The 135-year-old company announced plans to divide itself into a consumer products business and a medical company.
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Rebecca Robbins and
For generations, Johnson & Johnson has been synonymous with American health care — and, at times, with American health care scandals.
Now the 135-year-old company is joining a growing roster of iconic American businesses that are splitting up as they seek to please restive shareholders and move past recent controversies.
On Friday, Johnson & Johnson announced plans to spin off its consumer-products division — famous for household-name but not-very-lucrative brands like Tylenol, Band-Aid and Neutrogena — into a separate company. Johnson & Johnson will keep its more profitable, faster-growing businesses in pharmaceuticals and medical devices.
The planned breakup comes after years of tribulations for Johnson & Johnson. The company is juggling lawsuits for its role in the opioid epidemic and over accusations that the talc once used in its baby powder had caused cancer in some customers. Even the company’s single-shot Covid-19 vaccine, once expected to be widely used around the world, has fallen far short of its promise because of production problems and fears about rare side effects.
Johnson & Johnson, with headquarters in New Jersey, is part of a parade of once-proud companies that have recently unveiled plans to break themselves up or radically shrink. This week alone, the industrial conglomerates General Electric and Toshiba announced that they would split up. In recent years, pharmaceutical companies including Merck, Pfizer and GlaxoSmithKline have also shed or reorganized their consumer-products operations to focus on businesses, in particular drugs, that enjoy fatter profit margins.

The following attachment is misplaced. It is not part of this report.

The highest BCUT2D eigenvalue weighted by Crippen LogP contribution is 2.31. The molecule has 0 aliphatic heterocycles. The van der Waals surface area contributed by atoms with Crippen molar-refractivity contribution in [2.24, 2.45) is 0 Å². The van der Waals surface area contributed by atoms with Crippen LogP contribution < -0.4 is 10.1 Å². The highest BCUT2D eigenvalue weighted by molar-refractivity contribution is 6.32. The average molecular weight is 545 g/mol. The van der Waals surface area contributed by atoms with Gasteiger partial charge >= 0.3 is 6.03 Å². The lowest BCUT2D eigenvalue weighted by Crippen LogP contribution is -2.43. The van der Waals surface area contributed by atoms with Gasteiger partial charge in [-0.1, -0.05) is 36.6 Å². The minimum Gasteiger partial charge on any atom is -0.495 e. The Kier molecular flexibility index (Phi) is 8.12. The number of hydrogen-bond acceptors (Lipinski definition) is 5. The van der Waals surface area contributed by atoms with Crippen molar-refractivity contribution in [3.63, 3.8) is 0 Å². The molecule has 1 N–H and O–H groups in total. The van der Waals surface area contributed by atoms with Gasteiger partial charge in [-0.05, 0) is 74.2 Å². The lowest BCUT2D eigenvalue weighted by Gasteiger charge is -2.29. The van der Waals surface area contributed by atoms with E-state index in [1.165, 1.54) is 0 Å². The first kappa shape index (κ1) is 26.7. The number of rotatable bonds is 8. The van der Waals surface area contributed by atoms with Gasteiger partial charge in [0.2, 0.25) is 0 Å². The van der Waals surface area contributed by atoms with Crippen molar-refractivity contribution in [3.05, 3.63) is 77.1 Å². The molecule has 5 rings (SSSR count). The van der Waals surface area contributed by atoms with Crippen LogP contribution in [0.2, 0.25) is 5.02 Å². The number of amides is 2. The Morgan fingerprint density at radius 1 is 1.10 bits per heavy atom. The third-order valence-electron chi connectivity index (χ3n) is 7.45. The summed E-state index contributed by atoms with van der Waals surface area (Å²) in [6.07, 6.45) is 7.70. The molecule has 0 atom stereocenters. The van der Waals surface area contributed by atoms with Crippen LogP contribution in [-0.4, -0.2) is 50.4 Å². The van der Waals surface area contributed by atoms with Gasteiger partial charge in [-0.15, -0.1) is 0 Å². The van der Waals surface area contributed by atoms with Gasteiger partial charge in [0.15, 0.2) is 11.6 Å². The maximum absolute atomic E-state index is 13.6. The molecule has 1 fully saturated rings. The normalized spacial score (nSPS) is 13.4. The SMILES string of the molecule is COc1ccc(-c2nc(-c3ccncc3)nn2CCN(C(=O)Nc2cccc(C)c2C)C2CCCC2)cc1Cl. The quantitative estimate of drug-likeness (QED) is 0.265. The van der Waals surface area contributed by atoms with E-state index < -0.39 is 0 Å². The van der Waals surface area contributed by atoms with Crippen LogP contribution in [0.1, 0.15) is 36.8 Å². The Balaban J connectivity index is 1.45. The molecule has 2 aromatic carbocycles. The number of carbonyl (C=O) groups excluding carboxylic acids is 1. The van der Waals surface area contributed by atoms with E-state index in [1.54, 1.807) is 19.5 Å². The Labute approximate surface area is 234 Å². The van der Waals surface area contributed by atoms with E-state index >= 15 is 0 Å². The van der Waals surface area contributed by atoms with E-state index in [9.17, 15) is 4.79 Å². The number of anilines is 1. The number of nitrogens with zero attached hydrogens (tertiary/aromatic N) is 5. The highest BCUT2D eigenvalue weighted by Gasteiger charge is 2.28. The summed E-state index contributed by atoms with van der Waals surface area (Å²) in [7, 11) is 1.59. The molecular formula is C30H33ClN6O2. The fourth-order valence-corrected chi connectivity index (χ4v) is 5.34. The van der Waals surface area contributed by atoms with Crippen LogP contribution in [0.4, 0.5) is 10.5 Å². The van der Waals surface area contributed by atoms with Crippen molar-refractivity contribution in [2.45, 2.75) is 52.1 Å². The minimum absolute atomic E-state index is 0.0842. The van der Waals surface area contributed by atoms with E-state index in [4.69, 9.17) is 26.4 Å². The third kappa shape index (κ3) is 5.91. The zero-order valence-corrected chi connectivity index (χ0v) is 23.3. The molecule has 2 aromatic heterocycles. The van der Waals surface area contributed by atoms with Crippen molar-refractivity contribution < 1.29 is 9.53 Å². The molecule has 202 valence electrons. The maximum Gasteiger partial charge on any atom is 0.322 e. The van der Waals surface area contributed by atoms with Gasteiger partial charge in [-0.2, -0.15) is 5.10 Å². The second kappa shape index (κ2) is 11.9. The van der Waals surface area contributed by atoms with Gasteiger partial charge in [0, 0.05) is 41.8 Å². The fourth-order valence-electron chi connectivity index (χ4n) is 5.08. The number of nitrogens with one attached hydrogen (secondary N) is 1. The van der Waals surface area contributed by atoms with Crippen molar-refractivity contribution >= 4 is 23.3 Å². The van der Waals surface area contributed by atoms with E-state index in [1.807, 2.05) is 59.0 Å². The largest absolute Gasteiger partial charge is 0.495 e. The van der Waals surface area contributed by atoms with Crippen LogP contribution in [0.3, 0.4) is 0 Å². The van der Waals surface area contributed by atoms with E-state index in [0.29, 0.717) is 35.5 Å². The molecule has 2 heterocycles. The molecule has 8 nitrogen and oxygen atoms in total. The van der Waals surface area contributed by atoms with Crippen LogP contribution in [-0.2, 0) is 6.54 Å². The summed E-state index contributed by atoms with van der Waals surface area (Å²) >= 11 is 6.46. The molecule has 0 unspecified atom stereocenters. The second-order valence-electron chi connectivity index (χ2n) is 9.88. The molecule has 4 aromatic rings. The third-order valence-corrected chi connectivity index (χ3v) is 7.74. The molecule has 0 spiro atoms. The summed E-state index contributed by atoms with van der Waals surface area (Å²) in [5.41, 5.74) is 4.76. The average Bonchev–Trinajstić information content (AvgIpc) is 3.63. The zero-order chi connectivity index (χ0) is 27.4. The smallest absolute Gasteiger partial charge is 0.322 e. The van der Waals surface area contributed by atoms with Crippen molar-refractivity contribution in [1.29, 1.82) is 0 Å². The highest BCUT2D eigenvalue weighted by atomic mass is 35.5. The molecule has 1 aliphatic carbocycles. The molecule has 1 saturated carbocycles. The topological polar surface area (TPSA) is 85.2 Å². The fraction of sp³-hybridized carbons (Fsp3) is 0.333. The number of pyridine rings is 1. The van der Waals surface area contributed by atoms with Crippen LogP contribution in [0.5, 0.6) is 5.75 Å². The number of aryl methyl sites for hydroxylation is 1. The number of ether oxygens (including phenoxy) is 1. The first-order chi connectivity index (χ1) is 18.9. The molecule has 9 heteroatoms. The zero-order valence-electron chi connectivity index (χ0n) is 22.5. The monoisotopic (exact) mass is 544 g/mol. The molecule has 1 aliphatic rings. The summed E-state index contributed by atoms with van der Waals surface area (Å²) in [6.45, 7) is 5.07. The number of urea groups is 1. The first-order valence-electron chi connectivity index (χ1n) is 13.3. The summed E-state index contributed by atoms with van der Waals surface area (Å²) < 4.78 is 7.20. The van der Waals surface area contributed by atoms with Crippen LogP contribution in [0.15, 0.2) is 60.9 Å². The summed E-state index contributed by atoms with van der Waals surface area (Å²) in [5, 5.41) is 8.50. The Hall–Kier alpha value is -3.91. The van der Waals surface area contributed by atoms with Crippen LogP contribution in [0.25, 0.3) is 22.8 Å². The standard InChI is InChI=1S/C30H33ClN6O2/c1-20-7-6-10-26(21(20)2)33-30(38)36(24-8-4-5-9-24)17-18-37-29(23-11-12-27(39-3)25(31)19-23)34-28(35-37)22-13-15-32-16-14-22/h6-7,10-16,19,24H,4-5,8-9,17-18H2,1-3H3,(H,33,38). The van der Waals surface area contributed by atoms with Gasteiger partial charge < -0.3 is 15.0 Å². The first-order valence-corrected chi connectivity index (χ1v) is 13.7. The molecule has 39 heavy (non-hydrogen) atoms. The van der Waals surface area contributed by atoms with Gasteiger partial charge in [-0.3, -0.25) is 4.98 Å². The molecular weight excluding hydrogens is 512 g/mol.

“We are at the point in the cycle where conglomerates are less popular,” said Erik Gordon, a professor who studies business strategy at the University of Michigan Ross School of Business. “The pharma companies in particular are trying to focus on pharma.”
Even before the planned split, Johnson & Johnson was in the midst of a generational change. The company announced over the summer that Joaquin Duato, who had run its pharmaceutical division, would take over as chief executive in January. Alex Gorsky, who has been chief executive for nearly a decade, will stay on as executive chairman.
The company’s stock price has nearly tripled since Mr. Gorsky took the reins in 2012, bolstered by a steady stream of new products and experimental drugs. Medicines for inflammatory conditions and cancer have been key drivers of the growth. But those successes have been accompanied by high-profile missteps.
Johnson & Johnson faces thousands of legal claims that its talc-based products may have caused cancer. The company discontinued sales of talc-based baby powder in North America last year, though it has said that it is safe. This fall, Johnson & Johnson dumped the liabilities from that business into a new division, which last month filed for bankruptcy protection. (It will remain a subsidiary of Johnson & Johnson under the plan to divide the companies.) The reorganization drew criticism from lawmakers, academics and trial lawyers as a ploy to protect investors at the expense of customers who say they were harmed by Johnson & Johnson’s products.
At the same time, Johnson & Johnson was also under public and legal fire for its role in the opioid crisis. The company was a manufacturer of potentially addictive opiate painkillers, a business it discontinued entirely in the United States last year. It faces lawsuits seeking billions of dollars, though courts in California and Oklahoma recently handed victories to Johnson & Johnson and other opioid makers.